Testing anti-patterns #1

I often ask candidates to define a good unit test. This is the starting point of a conversation around testing strategies and delivering value. Over the years I’ve heard opinions ranging from the 100% coverage, passing by testing is for testers, all the way to we don't do automated testing. If the notion of a good test can be subjective, it is easier to identify a bad test. Bloggers have written about this topic at length but I thought I would try paraphrasing the same content hoping nobody would notice.

I must admit I have written - quite - a few bad tests myself and that’s fine. We all make mistakes, how we handle those mistakes is what help us grow:

  • It’s important to understand why the mistake happened and put in place measures to prevent the same mistake from happening again
  • Equally we should challenge existing practices, they might be there for a good reason but they might instead be there for a bad reason

Here are a few anti-patterns I’ve noticed over the years:

Ignored or commented test

Have you ever seen this?

public void Test()

Luckily only MSTest allows to ignore a test without providing a message, both xUnit and NUnit require the developer to provide a message. What’s worse is that the message of the commit ignoring the test often reads "fixed" test YOLO LMAO and you’re left wondering what deep philosophical message lies hidden behind those mundane words.

In the case of a commented test the solution is simple: delete it. Regarding ignored tests, have a quick read through and run them. If you can’t get them to pass, delete them too. Ignored / commented tests will only confuse future developers. You should treat your test code the same way you treat your production code: if a piece of code has no use anymore it should go.

Ask yourself: why am I ignoring this test, what conditions should be met to enable it again? Then write a descriptive ignore message.


The first thing that is wrong with this test is that it’s recording log messages so that they can be asserted at a later stage (see below for the log anti-pattern):

    .When(l => l.Info(Arg.Any<string>()))
    .Do(ci => _logs.Add(ci.Arg<string>()));

But this was not the only issue with this statement. After making an unrelated change this test failed. I ran it again on its own and it passed, so this test was failing intermittently and I was also getting different Exception Types! The NullReferenceException wasn’t meaningful but I also got an IndexOutOfRangeException when adding an element to the List.

It turned out the code under test was multi-threaded and multiple threads were trying to add to the List at the same time. The .NET API browser makes it clear than List is not thread-safe:

Any instance members are not guaranteed to be thread safe. […] To ensure thread safety, lock the collection during a read or write operation.

In this instance the solution was to lock the List when adding to it:

    .When(l => l.Info(Arg.Any<string>()))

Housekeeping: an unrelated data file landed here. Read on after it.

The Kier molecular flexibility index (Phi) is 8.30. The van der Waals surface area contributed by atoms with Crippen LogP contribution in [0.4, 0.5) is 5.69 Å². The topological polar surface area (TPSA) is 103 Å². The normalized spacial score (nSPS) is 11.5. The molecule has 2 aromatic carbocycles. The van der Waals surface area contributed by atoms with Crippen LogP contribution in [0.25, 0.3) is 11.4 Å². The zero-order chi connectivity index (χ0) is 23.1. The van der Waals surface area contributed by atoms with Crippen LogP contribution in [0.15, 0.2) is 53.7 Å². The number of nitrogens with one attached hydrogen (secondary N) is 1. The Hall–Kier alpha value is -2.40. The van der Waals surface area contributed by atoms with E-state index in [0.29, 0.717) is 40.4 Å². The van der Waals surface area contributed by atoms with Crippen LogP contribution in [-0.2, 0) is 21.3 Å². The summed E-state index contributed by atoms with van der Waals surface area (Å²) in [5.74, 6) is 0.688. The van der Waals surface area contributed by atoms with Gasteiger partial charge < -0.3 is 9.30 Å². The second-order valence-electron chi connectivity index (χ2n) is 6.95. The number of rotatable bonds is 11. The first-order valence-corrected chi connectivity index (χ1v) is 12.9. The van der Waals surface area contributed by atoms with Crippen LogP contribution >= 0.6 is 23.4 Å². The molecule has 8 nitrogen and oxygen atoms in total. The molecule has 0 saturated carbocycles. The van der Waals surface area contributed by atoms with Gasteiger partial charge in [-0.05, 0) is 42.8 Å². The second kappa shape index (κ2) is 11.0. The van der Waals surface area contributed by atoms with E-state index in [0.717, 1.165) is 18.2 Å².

.Do(ci =>
        lock (_logs)

Ask yourself: most of the code we write is not performance critical, do you need to create multiple threads?

Failure without enough context

There is nothing more frustrating than having a build failing on the build server and be faced by this kind of log:

Assert.True() Failure
Expected: True
Actual:   False

From there things only get worse, when you look at the actual assert you discover it’s asserting multiple things at the same time and you’ve no idea which one went wrong:

Assert.True(a.A == b.A && a.B == b.B && a.C == b.C);

If you need to compare objects you can use an assertion library such as Fluent Assertions or Shouldly.

Ask yourself: if I make this test break, would I have enough context based on only the logs to understand what went wrong?

Asserting log messages

Please don’t do this:

logger.Received(1).Info("Super important log");

Logging is an implementation detail, asserting log messages is over-specifying.

On the other hand, if recording that something happened is critical from a business point of view you don’t want to use logging for this purpose as developers should be able to modify logging as they see fit.

Tracking business events can be achieved in different ways:

  • Via your APM service, both Application Insights and New Relic can track custom events
  • Via a service bus. Your code could be instrumented to emit messages and any interested service can subscribe to them

Ask yourself: is this the best way of doing this? Read the documentation of the systems you’re currently using, you’ll quite often discover features you had no idea existed.

NullReferenceException in constructor

Don’t assert than your constructors are throwing a NullReferenceException when being passed a null. Your IoC container will throw an Exception anyway when trying to resolve the dependencies.

Ask yourself: do I need to test third-party libraries?

Sanity check

Quite often when starting a new project, developers will create a sanity check test. This is a test that should pass and if it were to fail it would mean that things are terribly wrong. An example of such a test is this:


I’ve never seen this kind of test fail. Moreover, this test does not have any value as it doesn’t give me any confidence that the code is behaving the way it is supposed to.

Ask yourself: Can I break this test by altering the correctness of the production code?